Jump to content

Manilow #1


Tom

Recommended Posts

Except that he's pulling a lame Rod Stewart and singing a bunch of oldies that he has no connection whatsoever to. I don't get this genre of music lovers. Who wants to hear Barry Manilow sing "Love Is A Many Splendored Thing?" Blech!

Bernie

PS: Does anyone else thing Barry looks like he's made on wax on the CD cover shot?

Link to comment
Share on other sites

I'd be shocked if BM hasn't had at least 4-5 plastic surgeries/face lifts, etc., over the years.

My guess regarding who wants to hear cheesy oldies regurgitated.....I'm guessing it's the crowd that watches "American Idol" religiously and enjoys it.....those who continue to watch it past the early rounds (when it's still possible to get one's kicks watching the really, really atrocious "singers").....

Link to comment
Share on other sites

I've never been defensive about liking Manilow-though I know the rock press thinks he's uncool.Remember that same press always preferred Raspberries music to Eric music and could be really cynical about Eric's post-Raspberries stuff.Having said that-the new Manilow album features a REALLY heinous rock and roll critic's taboo.Many white artists in the 50's covered singles by black artists-usually in an inferior manner- and had the big hit.("Little Darlin'"-by the Diamonds-anyone?) Barry does "Sincerely" with Phyllis McGuire ,girlfriend of mobster Sam Giancana,and lead singer of the McGuire Sisters, whose version of the Moonglows' vastly superior "Sincerely"-was a prime example of the "whitewashing" of early rock.So for all of you who hate the concept of this album-here's another reason to hate it.I refuse to register my opinion of this cd for fear of being banished by Bernie.-Ira.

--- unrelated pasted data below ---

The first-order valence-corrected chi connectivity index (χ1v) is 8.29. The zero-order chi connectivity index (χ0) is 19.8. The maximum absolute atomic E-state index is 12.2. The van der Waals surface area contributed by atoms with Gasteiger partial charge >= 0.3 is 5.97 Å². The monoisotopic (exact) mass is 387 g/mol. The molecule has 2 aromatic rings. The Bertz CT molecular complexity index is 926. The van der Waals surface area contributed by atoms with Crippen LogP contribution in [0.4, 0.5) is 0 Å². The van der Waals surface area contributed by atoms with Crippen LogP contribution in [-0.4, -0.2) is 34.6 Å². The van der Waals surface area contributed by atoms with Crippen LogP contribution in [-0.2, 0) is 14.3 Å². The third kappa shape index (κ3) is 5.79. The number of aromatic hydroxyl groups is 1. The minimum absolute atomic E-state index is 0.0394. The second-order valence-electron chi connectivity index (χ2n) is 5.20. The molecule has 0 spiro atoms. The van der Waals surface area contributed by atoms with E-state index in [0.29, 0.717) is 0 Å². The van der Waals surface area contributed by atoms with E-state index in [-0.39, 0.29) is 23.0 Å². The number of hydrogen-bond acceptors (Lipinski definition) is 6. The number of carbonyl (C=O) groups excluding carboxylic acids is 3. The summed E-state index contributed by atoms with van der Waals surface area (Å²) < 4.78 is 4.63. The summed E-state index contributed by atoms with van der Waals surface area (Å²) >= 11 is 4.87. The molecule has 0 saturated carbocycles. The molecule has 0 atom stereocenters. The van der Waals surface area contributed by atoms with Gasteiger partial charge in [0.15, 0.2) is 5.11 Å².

Link to comment
Share on other sites

Okay, Ira. I'll play the "Manilow" game. He's had his share of hits but I find most of his songs have a bit too much "ick" factor, although I'll be the first to admit that "Mandy" is a great ballad. I also always thought it funny that he *didn't* write his #1 hit, "I Write The Songs."

Bernie

Link to comment
Share on other sites

I saw Manilow on "The Tony Danza Show" this week --- I was struck by how much he worships Clive Davis (attributing his career success to Davis). The way Manilow described it (going back to the recording of "Mandy"), Davis would bring him songs and then, without knowing how to describe how he wanted Manilow to play the tunes (but knowing "in his head how he wanted them to sound"), he would have Manilow play the tune different ways until he heard it the way he (Davis) heard it in his head.